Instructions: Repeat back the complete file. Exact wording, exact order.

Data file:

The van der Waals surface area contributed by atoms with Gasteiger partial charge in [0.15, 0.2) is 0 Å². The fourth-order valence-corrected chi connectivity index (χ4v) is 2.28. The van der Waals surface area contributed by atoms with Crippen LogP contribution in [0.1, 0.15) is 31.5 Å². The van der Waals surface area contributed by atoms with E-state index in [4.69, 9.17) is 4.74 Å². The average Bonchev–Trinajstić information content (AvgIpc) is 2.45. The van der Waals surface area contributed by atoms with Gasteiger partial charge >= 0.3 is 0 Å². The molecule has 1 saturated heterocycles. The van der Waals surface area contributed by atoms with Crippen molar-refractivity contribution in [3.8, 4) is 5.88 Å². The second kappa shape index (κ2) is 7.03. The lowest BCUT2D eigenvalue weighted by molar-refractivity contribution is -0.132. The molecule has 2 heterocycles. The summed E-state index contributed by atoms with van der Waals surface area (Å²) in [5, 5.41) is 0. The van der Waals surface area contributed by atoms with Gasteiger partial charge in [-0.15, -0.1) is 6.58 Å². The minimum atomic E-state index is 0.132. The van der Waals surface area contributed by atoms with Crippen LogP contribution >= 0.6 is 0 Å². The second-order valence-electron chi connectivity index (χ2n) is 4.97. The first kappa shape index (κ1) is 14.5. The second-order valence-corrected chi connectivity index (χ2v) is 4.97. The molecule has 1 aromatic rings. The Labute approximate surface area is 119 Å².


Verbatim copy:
The van der Waals surface area contributed by atoms with Gasteiger partial charge in [0.15, 0.2) is 0 Å². The fourth-order valence-corrected chi connectivity index (χ4v) is 2.28. The van der Waals surface area contributed by atoms with Crippen LogP contribution in [0.1, 0.15) is 31.5 Å². The van der Waals surface area contributed by atoms with E-state index in [4.69, 9.17) is 4.74 Å². The average Bonchev–Trinajstić information content (AvgIpc) is 2.45. The van der Waals surface area contributed by atoms with Gasteiger partial charge >= 0.3 is 0 Å². The molecule has 1 saturated heterocycles. The van der Waals surface area contributed by atoms with Crippen molar-refractivity contribution in [3.8, 4) is 5.88 Å². The second kappa shape index (κ2) is 7.03. The lowest BCUT2D eigenvalue weighted by molar-refractivity contribution is -0.132. The molecule has 2 heterocycles. The summed E-state index contributed by atoms with van der Waals surface area (Å²) in [5, 5.41) is 0. The van der Waals surface area contributed by atoms with Gasteiger partial charge in [-0.15, -0.1) is 6.58 Å². The minimum atomic E-state index is 0.132. The van der Waals surface area contributed by atoms with Crippen LogP contribution >= 0.6 is 0 Å². The second-order valence-electron chi connectivity index (χ2n) is 4.97. The first kappa shape index (κ1) is 14.5. The second-order valence-corrected chi connectivity index (χ2v) is 4.97. The molecule has 1 aromatic rings. The Labute approximate surface area is 119 Å².